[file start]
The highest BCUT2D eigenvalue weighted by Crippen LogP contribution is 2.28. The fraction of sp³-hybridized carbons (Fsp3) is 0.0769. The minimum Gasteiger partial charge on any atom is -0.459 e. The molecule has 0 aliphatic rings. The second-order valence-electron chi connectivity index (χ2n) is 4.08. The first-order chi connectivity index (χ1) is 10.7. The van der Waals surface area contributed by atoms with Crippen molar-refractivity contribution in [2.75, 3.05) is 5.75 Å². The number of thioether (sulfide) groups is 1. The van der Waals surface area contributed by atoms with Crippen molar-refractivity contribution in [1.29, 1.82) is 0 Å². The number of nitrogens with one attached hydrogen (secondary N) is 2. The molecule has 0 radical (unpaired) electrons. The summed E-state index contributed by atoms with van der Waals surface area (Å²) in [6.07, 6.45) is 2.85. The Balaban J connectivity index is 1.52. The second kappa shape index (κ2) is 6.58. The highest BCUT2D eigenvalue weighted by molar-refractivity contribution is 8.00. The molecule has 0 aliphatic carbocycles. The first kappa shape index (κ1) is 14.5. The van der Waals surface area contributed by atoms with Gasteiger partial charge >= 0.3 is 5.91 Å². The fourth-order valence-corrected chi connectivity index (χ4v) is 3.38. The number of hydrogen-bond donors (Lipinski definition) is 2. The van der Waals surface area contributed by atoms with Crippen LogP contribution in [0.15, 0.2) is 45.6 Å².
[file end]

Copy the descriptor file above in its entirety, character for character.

The highest BCUT2D eigenvalue weighted by Crippen LogP contribution is 2.28. The fraction of sp³-hybridized carbons (Fsp3) is 0.0769. The minimum Gasteiger partial charge on any atom is -0.459 e. The molecule has 0 aliphatic rings. The second-order valence-electron chi connectivity index (χ2n) is 4.08. The first-order chi connectivity index (χ1) is 10.7. The van der Waals surface area contributed by atoms with Crippen molar-refractivity contribution in [2.75, 3.05) is 5.75 Å². The number of thioether (sulfide) groups is 1. The van der Waals surface area contributed by atoms with Crippen molar-refractivity contribution in [1.29, 1.82) is 0 Å². The number of nitrogens with one attached hydrogen (secondary N) is 2. The molecule has 0 radical (unpaired) electrons. The summed E-state index contributed by atoms with van der Waals surface area (Å²) in [6.07, 6.45) is 2.85. The Balaban J connectivity index is 1.52. The second kappa shape index (κ2) is 6.58. The highest BCUT2D eigenvalue weighted by molar-refractivity contribution is 8.00. The molecule has 0 aliphatic carbocycles. The first kappa shape index (κ1) is 14.5. The van der Waals surface area contributed by atoms with Gasteiger partial charge >= 0.3 is 5.91 Å². The fourth-order valence-corrected chi connectivity index (χ4v) is 3.38. The number of hydrogen-bond donors (Lipinski definition) is 2. The van der Waals surface area contributed by atoms with Crippen LogP contribution in [0.15, 0.2) is 45.6 Å².